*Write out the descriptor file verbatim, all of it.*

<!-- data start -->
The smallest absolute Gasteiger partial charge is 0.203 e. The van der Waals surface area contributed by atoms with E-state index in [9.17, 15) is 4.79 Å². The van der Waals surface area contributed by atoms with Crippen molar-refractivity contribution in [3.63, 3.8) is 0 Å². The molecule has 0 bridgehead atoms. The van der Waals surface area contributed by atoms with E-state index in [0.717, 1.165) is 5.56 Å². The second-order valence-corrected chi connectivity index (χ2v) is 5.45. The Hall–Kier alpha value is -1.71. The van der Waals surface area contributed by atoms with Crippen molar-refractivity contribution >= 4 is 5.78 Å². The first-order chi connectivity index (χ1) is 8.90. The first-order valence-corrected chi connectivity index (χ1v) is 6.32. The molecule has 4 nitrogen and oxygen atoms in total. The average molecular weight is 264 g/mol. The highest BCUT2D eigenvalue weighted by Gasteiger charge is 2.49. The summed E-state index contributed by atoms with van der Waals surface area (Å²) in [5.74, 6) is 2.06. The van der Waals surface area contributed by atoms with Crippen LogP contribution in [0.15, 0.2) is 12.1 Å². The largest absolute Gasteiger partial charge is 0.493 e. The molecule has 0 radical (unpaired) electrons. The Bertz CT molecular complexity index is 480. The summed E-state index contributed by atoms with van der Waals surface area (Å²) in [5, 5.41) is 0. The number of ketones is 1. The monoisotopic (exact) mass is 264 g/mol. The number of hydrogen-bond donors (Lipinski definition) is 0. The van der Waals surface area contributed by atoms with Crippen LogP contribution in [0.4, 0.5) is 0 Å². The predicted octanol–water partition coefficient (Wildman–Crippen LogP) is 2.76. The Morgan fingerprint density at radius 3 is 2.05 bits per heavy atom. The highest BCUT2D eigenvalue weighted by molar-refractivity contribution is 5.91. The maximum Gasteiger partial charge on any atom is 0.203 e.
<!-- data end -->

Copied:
The smallest absolute Gasteiger partial charge is 0.203 e. The van der Waals surface area contributed by atoms with E-state index in [9.17, 15) is 4.79 Å². The van der Waals surface area contributed by atoms with Crippen molar-refractivity contribution in [3.63, 3.8) is 0 Å². The molecule has 0 bridgehead atoms. The van der Waals surface area contributed by atoms with E-state index in [0.717, 1.165) is 5.56 Å². The second-order valence-corrected chi connectivity index (χ2v) is 5.45. The Hall–Kier alpha value is -1.71. The van der Waals surface area contributed by atoms with Crippen molar-refractivity contribution >= 4 is 5.78 Å². The first-order chi connectivity index (χ1) is 8.90. The first-order valence-corrected chi connectivity index (χ1v) is 6.32. The molecule has 4 nitrogen and oxygen atoms in total. The average molecular weight is 264 g/mol. The highest BCUT2D eigenvalue weighted by Gasteiger charge is 2.49. The summed E-state index contributed by atoms with van der Waals surface area (Å²) in [5.74, 6) is 2.06. The van der Waals surface area contributed by atoms with Crippen LogP contribution in [0.15, 0.2) is 12.1 Å². The largest absolute Gasteiger partial charge is 0.493 e. The molecule has 0 radical (unpaired) electrons. The Bertz CT molecular complexity index is 480. The summed E-state index contributed by atoms with van der Waals surface area (Å²) in [5, 5.41) is 0. The number of ketones is 1. The monoisotopic (exact) mass is 264 g/mol. The number of hydrogen-bond donors (Lipinski definition) is 0. The van der Waals surface area contributed by atoms with Crippen LogP contribution in [0.4, 0.5) is 0 Å². The predicted octanol–water partition coefficient (Wildman–Crippen LogP) is 2.76. The Morgan fingerprint density at radius 3 is 2.05 bits per heavy atom. The highest BCUT2D eigenvalue weighted by molar-refractivity contribution is 5.91. The maximum Gasteiger partial charge on any atom is 0.203 e.